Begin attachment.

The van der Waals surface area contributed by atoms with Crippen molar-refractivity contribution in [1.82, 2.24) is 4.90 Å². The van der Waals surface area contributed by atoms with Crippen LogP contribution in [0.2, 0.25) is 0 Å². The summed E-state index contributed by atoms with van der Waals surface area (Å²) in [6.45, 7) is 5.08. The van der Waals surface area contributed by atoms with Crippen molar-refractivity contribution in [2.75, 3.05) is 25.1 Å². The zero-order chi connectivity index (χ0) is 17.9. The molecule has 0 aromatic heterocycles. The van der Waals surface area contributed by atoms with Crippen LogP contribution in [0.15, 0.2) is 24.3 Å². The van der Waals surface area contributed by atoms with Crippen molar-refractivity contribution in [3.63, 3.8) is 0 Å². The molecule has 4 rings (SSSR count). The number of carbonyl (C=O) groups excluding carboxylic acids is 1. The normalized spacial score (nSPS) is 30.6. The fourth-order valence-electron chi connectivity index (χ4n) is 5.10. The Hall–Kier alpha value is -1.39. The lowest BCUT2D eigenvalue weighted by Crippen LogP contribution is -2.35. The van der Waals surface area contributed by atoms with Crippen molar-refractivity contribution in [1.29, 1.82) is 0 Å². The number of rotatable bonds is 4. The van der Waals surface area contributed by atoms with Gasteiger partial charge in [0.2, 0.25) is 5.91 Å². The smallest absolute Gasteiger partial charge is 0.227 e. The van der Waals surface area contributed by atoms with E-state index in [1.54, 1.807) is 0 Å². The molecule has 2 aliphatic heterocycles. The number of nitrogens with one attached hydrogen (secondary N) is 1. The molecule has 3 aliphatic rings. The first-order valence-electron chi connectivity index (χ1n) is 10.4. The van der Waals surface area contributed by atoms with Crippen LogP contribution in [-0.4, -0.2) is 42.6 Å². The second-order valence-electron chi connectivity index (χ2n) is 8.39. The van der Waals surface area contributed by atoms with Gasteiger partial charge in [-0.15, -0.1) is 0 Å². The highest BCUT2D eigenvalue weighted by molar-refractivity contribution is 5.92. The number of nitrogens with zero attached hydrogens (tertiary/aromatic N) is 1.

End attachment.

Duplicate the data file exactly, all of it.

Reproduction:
The van der Waals surface area contributed by atoms with Crippen molar-refractivity contribution in [1.82, 2.24) is 4.90 Å². The van der Waals surface area contributed by atoms with Crippen LogP contribution in [0.2, 0.25) is 0 Å². The summed E-state index contributed by atoms with van der Waals surface area (Å²) in [6.45, 7) is 5.08. The van der Waals surface area contributed by atoms with Crippen molar-refractivity contribution in [2.75, 3.05) is 25.1 Å². The zero-order chi connectivity index (χ0) is 17.9. The molecule has 0 aromatic heterocycles. The van der Waals surface area contributed by atoms with Crippen LogP contribution in [0.15, 0.2) is 24.3 Å². The van der Waals surface area contributed by atoms with Crippen molar-refractivity contribution in [3.63, 3.8) is 0 Å². The molecule has 4 rings (SSSR count). The number of carbonyl (C=O) groups excluding carboxylic acids is 1. The normalized spacial score (nSPS) is 30.6. The fourth-order valence-electron chi connectivity index (χ4n) is 5.10. The Hall–Kier alpha value is -1.39. The lowest BCUT2D eigenvalue weighted by Crippen LogP contribution is -2.35. The van der Waals surface area contributed by atoms with Crippen molar-refractivity contribution in [1.29, 1.82) is 0 Å². The number of rotatable bonds is 4. The van der Waals surface area contributed by atoms with Gasteiger partial charge in [0.2, 0.25) is 5.91 Å². The smallest absolute Gasteiger partial charge is 0.227 e. The van der Waals surface area contributed by atoms with E-state index in [1.54, 1.807) is 0 Å². The molecule has 2 aliphatic heterocycles. The number of nitrogens with one attached hydrogen (secondary N) is 1. The molecule has 3 aliphatic rings. The first-order valence-electron chi connectivity index (χ1n) is 10.4. The van der Waals surface area contributed by atoms with Crippen LogP contribution in [-0.4, -0.2) is 42.6 Å². The second-order valence-electron chi connectivity index (χ2n) is 8.39. The van der Waals surface area contributed by atoms with Gasteiger partial charge in [-0.15, -0.1) is 0 Å². The highest BCUT2D eigenvalue weighted by molar-refractivity contribution is 5.92. The number of nitrogens with zero attached hydrogens (tertiary/aromatic N) is 1.